Why It Matters
Health equity, health inequities, or health disparities? A primer on terms about health equity.
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Words Matter: Making Sense of Health Equity Terminology

By IHI Multimedia Team | Tuesday, September 6, 2016
Health equity terminology

These days, we’re hearing more discussion than ever before about health care’s role in achieving health equity.

But we risk confusion or miscommunication if we don’t first establish a common lexicon. Some terms can seem interchangeable, but have distinct meanings that are important to understand. IHI’s white paper, Achieving Health Equity: A Guide for Health Care Organizations, offers a primer on important terms to the discussion of health equity to help you make sense of it all. Here are some of the key terms to know: 

  • Population health: “The health outcomes of a group of individuals, including the distribution of such outcomes within the group,” as defined in a 2003 article in the American Journal of Public Health by David Kindig, MD, PhD, and Greg Stoddart, PhD. Health care organizations generally define population in two different ways: either the communities in their geographic service area or the patients actually seen in their organization.
  • Social determinants of health: “The circumstances in which people are born, grow up, live, work and age, and the systems put in place to deal with illness. These circumstances are in turn shaped by a wider set of forces: economics, social policies, and politics,” as defined by the World Health Organization (WHO).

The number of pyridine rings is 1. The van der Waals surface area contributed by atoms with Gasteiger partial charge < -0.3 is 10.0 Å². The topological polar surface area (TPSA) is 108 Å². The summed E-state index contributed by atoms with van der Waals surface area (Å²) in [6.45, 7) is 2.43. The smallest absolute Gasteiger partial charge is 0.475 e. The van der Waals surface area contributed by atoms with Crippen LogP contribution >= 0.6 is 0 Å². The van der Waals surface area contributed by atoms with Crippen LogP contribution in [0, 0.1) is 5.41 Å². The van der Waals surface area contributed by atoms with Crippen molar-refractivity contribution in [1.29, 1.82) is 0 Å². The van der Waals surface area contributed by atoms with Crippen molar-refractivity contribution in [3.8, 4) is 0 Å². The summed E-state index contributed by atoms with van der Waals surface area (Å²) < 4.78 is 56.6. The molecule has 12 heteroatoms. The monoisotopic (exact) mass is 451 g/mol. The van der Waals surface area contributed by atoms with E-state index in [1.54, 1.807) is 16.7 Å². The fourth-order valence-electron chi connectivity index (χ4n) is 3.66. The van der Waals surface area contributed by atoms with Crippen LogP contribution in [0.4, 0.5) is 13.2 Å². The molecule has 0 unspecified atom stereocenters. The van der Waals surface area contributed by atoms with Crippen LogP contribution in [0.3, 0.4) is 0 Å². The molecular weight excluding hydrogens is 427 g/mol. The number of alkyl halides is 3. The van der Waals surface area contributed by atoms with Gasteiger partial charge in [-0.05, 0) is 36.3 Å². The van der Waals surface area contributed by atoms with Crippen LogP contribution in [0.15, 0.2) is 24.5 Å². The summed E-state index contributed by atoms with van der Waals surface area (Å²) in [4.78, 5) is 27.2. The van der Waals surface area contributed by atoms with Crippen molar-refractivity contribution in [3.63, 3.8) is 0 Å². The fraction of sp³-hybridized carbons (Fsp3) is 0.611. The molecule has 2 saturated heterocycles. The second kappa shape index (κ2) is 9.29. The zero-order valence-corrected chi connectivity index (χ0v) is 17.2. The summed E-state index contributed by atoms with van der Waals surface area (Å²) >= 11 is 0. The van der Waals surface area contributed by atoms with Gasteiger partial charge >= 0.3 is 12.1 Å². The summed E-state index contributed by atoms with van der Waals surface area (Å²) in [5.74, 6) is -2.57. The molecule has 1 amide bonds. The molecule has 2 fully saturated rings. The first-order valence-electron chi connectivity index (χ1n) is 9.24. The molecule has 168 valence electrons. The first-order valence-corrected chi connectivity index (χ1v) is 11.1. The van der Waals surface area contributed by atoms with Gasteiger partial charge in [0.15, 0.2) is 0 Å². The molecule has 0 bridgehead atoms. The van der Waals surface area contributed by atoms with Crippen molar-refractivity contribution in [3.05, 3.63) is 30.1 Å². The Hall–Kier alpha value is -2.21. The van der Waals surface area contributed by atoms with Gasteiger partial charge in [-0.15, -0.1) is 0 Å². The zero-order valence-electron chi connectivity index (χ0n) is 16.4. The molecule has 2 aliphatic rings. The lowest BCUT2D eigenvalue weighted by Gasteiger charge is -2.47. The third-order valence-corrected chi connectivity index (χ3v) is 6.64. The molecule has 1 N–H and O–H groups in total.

• Health equity: To define health equity, the IHI white paper turns to the work of Professor Margaret Whitehead, head of the WHO Collaborating Centre for Policy Research on the Social Determinants of Health. Most countries use the term “inequalities” to refer to socioeconomic differences in health — that is, health differences “which are unnecessary and avoidable but, in addition, are also considered unfair and unjust.” Whitehead goes on to state that, when there is equity in health, “ideally everyone should have a fair opportunity to attain their full health potential and, more pragmatically, no one should be disadvantaged from achieving this potential, if it can be avoided.” This is the definition IHI uses to guide our work on improving health equity.
  • Health disparity and health inequity: Health disparity is defined as the difference in health outcomes between groups within a population. While the terms may seem interchangeable, “health disparity” is different from “health inequity.” “Health disparity” denotes differences, whether unjust or not. “Health inequity,” on the other hand, denotes differences in health outcomes that are systematic, avoidable, and unjust.
  • Health care disparity: “Racial or ethnic differences in the quality of health care that are not due to access-related factors or clinical needs, preferences, and appropriateness of intervention,” as defined by the Institute of Medicine. The IHI white paper, Achieving Health Equity: A Guide for Health Care Organizations, focuses on disparities in health outcomes rather than the provision of health care; however, the equitable provision of health care is essential to reducing disparities in health outcomes.

We hope this has cleared a few things up for you. What other terms or definitions have you heard about health equity? Leave your thoughts in the comments.

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